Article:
Police advise charge after hockey-fan fracas

Off-ice altercation a sign of a larger problem in youth sports: Semiahmoo president

The West Vancouver Police Department is investigating an off-ice incident that allegedly occurred between fans of a Semiahmoo Minor Hockey team and one from Hollyburn Country Club in West Vancouver Friday.

Police and ambulance crews were called to the rink after at least one fight broke out in the stands of a youth game between the two associations’ bantam ‘A1’ squads.

According to West Vancouver Police, an argument arose between two men in the viewing area of the arena. One man allegedly grabbed the other, and other spectators then stepped in to help break up the situation.

No serious injuries were reported, according to West Vancouver Police Const. Jeff Palmer.

The alleged victim, a 67-year-old Langley man, reported minor bruising and soreness.

Police say they will recommend a charge of assault against a 45-year-old West Vancouver man.

The accused was arrested and released on a promise to appear at North Vancouver Provincial Court on May 6.

There were reports over the weekend – which travelled quickly via social media – that the altercation started when a Semiahmoo player was spit upon by someone in the stands, but neither Palmer nor Semiahmoo Minor Hockey Association president Ian Maguire would speculate on what may have sparked the melee.

“For us, the focus is just on the altercation between the two men,” Palmer said.

Maguire – who was not in attendance at the game, played by 13- and 14-year-olds – said his association, as well as executive members from Hollyburn, were working with BC Hockey and the police to get to the bottom of the situation.

“We’re digging into it now, and from what I hear, Semiahmoo parents were fairly well-behaved in all this,” he told Peace Arch News Monday, adding that the game was apparently an “animated” one that included the ejection of at least one player.

“But if it turns out that there is something one of our parents did that is unacceptable, it will be dealt with and dealt with swiftly.”

Regardless of what sparked the confrontation, Palmer said it’s an important reminder for fans to keep their cool during games.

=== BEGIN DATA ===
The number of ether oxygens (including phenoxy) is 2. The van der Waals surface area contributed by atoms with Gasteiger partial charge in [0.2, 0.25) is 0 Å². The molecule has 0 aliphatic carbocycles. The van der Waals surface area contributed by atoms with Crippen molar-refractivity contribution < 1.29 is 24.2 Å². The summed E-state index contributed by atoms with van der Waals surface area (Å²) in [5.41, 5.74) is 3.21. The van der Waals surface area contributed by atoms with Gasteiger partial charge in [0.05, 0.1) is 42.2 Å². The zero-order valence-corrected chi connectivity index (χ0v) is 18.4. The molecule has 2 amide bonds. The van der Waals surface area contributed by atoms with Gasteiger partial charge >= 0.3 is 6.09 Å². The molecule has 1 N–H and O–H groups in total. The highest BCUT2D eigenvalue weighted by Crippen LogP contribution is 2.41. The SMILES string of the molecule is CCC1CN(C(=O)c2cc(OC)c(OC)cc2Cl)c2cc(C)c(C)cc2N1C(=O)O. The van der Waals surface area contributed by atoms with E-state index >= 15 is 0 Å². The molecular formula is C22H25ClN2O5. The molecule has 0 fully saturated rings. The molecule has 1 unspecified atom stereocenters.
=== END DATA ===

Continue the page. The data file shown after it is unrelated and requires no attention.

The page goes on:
“In a general sense, we would recommend – and I think 99 per cent of people would agree – that people bear in mind that it’s just a game,” he said. “Cheer on your own family members, and your team, but don’t let it escalate to the point (where assault charges) are involved.”

And though Friday’s incident is unfortunate, Maguire hoped to use it as an example that, when it comes to fan and parent behaviour at youth sports events, there is much work to be done.

Earlier this year, hockey associations on Vancouver Island discussed the idea of parent-less games, so poor was some behaviour from fans.

Maguire said he supports the idea, and is also a proponent of putting small GoPro cameras on the helmets of referees, to see and hear what they deal with from parents, coaches and players alike.

“We might try that a few times next year,” he said.

Semiahmoo has always been one of the more pro-active associations when it comes to a code of conduct, Maguire added.

For example, Maguire said all parents of Hockey 4-division players are required to complete a Respect in Sports course – something only a few associations require.

“We have a responsibility to build a positive hockey experience for players aged five to 18, and we do as much as we can as an association to make sure that happens,” he said.

“But overall, I don’t know that (behaviour) is getting better. It’s actually probably worse. There’s not a week that goes by where an incident like (Friday’s) doesn’t happen at a rink somewhere in Canada. Overly passionate parents, grandparents and other fans are driving the sport to a place it shouldn’t go.

“Sometimes parents don’t behave the way that they should.”